by Sara Mojtehedzadeh
It was a straightforward story of exploitation. The people of the fragile Tana Delta, still recovering from tribal violence that claimed over 100 lives in September, were facing an assault on their treasured land by big business – in this case, a Canadian corporation planning a massive biofuel plantation in the region.
The story seemed as juicy as they come: the firm’s presence in Tana was intensifying conflict over limited resources, critics of the project were bullied into submission, the firm’s crops were failing, and its employees had not been paid in months.
Or so I was told.
As with everything in Kenya, the reality was much more complex. But rooting it out would require a heart-stopping 12-hour bus ride, a bumpy car journey into the heart of the Tana Delta, and some delicate navigation through a swamp of rumours, cultural sensitivities, and vested interests.
My fellow Aga Khan fellow at Nation Media and I decided to venture up to the Delta and research the story together. We arrived in the nearest town, Malindi – a placid, beachy place that plays host to swarms of Italians seeking serenity on the shores of the Indian Ocean. There we met with a local employee of an environmental organization who worked in Tana and said he could introduce us to people affected by the Canadian company’s project.
But it swiftly became apparent that the employee had a vast arsenal of axes to grind. It also seemed as if many of the people we spoke to, despite having very real concerns, were misinformed about the project.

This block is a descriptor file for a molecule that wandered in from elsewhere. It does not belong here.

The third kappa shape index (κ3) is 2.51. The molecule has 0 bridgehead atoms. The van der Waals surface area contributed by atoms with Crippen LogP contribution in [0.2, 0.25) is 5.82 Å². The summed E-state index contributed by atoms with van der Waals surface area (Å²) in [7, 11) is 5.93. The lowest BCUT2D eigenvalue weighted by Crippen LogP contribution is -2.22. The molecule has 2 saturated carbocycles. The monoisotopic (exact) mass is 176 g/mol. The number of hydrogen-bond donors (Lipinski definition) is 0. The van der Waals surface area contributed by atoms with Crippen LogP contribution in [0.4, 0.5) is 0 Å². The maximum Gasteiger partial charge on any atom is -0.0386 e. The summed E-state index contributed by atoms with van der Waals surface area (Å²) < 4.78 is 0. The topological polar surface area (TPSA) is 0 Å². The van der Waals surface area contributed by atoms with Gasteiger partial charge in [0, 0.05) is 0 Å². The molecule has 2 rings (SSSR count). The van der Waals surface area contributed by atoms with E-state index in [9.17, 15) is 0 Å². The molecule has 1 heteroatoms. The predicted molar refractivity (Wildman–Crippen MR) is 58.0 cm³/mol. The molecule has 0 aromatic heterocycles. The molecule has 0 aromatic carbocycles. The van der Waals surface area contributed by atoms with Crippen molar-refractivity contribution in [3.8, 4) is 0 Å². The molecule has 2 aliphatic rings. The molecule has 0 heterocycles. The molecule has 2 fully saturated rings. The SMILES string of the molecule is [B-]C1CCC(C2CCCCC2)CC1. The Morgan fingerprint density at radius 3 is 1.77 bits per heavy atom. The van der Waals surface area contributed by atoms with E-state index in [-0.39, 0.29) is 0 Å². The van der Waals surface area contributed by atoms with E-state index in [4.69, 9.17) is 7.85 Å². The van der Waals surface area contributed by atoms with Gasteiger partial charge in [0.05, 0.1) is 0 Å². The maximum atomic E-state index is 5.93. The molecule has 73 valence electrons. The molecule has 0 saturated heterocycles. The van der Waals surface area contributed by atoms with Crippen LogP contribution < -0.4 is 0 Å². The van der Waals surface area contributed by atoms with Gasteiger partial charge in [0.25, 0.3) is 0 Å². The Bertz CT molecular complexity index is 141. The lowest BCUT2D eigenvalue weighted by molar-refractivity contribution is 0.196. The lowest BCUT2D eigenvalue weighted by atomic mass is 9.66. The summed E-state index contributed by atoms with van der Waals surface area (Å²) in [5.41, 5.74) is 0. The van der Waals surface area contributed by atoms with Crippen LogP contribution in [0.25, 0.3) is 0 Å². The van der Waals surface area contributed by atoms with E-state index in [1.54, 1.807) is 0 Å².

As we pieced together our interviews, a very different picture than the one we were initially presented with emerged. The company’s presence had not led directly to tribal conflict, but it had ignited concern about land rights and usage in the area. Its crops did not appear to have failed, but government bureaucracy meant that it could not start planting in earnest. The company had made an effort to reach out to local communities and explain their mission, but their message often seemed to be lost in translation – perhaps not surprising in a region where land grabs are common, poverty is high, and literacy levels are low.
It remained a fascinating story – one about the complexities of foreign investment and development in fragile, volatile areas like the Tana Delta. But it was also a valuable lesson in the importance of being on the ground and seeing things for oneself. It is an eternal reality in journalism that those with vested interests will fiddle with the truth, and that a good reporter’s job is to see through such ruses. But in Kenya, sorting reality from fiction is often complicated by the irregular flow of information. Press officers don’t exist; rumour and hearsay are sometimes accepted as fact; and the stakes are incredibly high in a country where resources are unevenly distributed.
I had come to Kenya with the hope of getting out as much as possible into the field. I now see that exercise as vital – without it, it’s impossible to tell a good story with accuracy and nuance.